designs for the 2016 National Park Service Centennial gold $5 half
eagle, silver dollar and copper-nickel clad half dollar were unveiled
Nov. 19 in ceremonies at 11:30 a.m. Eastern Time at the U.S.
Department of the Interior.
three-coin program was authorized under Section 3055 of The Carl Levin and Howard P. “Buck” McKeon National
Defense Authorization Act for Fiscal Year 2015, Public Law 113-291.
designs were approved Aug. 27 by Deputy Treasury Secretary Sarah Bloom
Raskin after consultation with the National Park Service and National Park
Foundation, and after all proposed designs were reviewed and
recommendations made by the Commission of Fine Arts and Citizens Coinage Advisory Committee.
enabling commemorative coin legislation authorizes the production and
release combined in Proof and Uncirculated versions of up to 100,000
gold $5 coins, 500,000 silver dollars and 750,000 copper-nickel clad
half dollars to mark the 100th anniversary of the National Park Service.
of $35, $10 and $5 are to be included in the purchase price for each
half eagle, dollar and half dollar, respectively.
surcharges, after the U.S. Mint recoups all production and associated
costs, are to be distributed to the National Park Foundation “for
projects and programs that help preserve and protect resources under
the stewardship of the National Park Service and promote public
enjoyment and appreciation of those resources.”
of the net surcharges may be used for land acquisition, according to
provisions of the coin program’s authorizing legislation.
approved gold coin's obverse design features John Muir and Theodore Roosevelt with Yosemite National Park’s
Half Dome in the background.
adopted reverse features a rendition of the National Park Service
logo, a design recommended by the CCAC.
obverse and reverse of the gold coin were designed and sculptured by
U.S.Mint Medallic Sculptor Donald Everhart II.
silver dollar obverse, designed and sculptured by U.S. Mint Medallic
Sculptor Joseph F. Menna, features Yellowstone National
Park’s Old Faithful geyser and a bison. This design was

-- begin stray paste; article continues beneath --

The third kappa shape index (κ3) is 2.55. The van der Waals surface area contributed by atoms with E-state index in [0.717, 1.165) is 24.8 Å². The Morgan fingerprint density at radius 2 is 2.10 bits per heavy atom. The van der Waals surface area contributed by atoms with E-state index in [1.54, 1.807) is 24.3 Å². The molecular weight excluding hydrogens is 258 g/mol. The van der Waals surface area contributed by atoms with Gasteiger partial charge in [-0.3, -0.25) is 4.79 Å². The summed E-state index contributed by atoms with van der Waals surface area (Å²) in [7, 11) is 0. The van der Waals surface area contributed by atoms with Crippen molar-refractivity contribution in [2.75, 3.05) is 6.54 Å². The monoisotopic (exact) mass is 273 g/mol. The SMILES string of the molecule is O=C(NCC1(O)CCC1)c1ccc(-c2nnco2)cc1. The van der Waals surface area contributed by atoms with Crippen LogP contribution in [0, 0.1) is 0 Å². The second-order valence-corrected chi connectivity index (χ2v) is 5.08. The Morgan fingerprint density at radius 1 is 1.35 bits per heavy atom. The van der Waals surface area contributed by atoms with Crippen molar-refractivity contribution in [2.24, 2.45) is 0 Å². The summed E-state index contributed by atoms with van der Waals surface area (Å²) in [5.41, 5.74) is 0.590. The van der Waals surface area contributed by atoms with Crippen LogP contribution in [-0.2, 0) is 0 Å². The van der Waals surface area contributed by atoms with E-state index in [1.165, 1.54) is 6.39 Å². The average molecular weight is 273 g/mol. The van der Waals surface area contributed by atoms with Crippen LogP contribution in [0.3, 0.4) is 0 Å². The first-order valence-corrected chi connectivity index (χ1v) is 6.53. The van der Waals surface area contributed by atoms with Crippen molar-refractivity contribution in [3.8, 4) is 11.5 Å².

the recommendation of the CFA.
approved reverse for the dollar, designed by U.S. Mint Artistic
Infusion Program artist Chris Costello and sculptured by U.S. Mint
Medallic Sculptor Jim Licaretz, depicts a Latina Folklórico dancer
and the NPS logo, representing the multi-faceted cultural experience
found in America’s national parks. The design was originally proposed
for the reverse of the silver dollar, but the CCAC had recommended its
use as the silver dollar obverse.
half dollar obverse design features a hiker discovering the majesty of
the wilderness and a small child discovering a frog hiding in ferns,
celebrating the diversity and breadth of the NPS. The design was
executed by U.S. Mint AIP artist Barbara Fox and sculptured by U.S. Mint Medallic
Sculptor Michael Gaudioso.
half dollar reverse design, by AIP artist Thomas Hipschen and sculptured by U.S. Mint
Sculptor-Engraver Charles L. Vickers, features a rendition of the
adopted reverse was originally submitted for review by the Commission
of Fine Arts and the Citizens Coinage Advisory Committee as a proposed
obverse. The CFA had recommended it for the obverse.
apparently sidestepped the CCAC's recommendation for the half dollar
reverse design depicting a dinosaur skeleton.
Mint officials have not disclosed the release date, pricing nor
packaging options for the National Park Service Centennial coins.
National Park Service was established by Congress as a bureau under
the Department of the Interior under legislation signed into law Aug.
25, 1916, by President Woodrow Wilson. History on the establishment of
the National Park system can be found at http://www.nps.gov/aboutus/history.htm.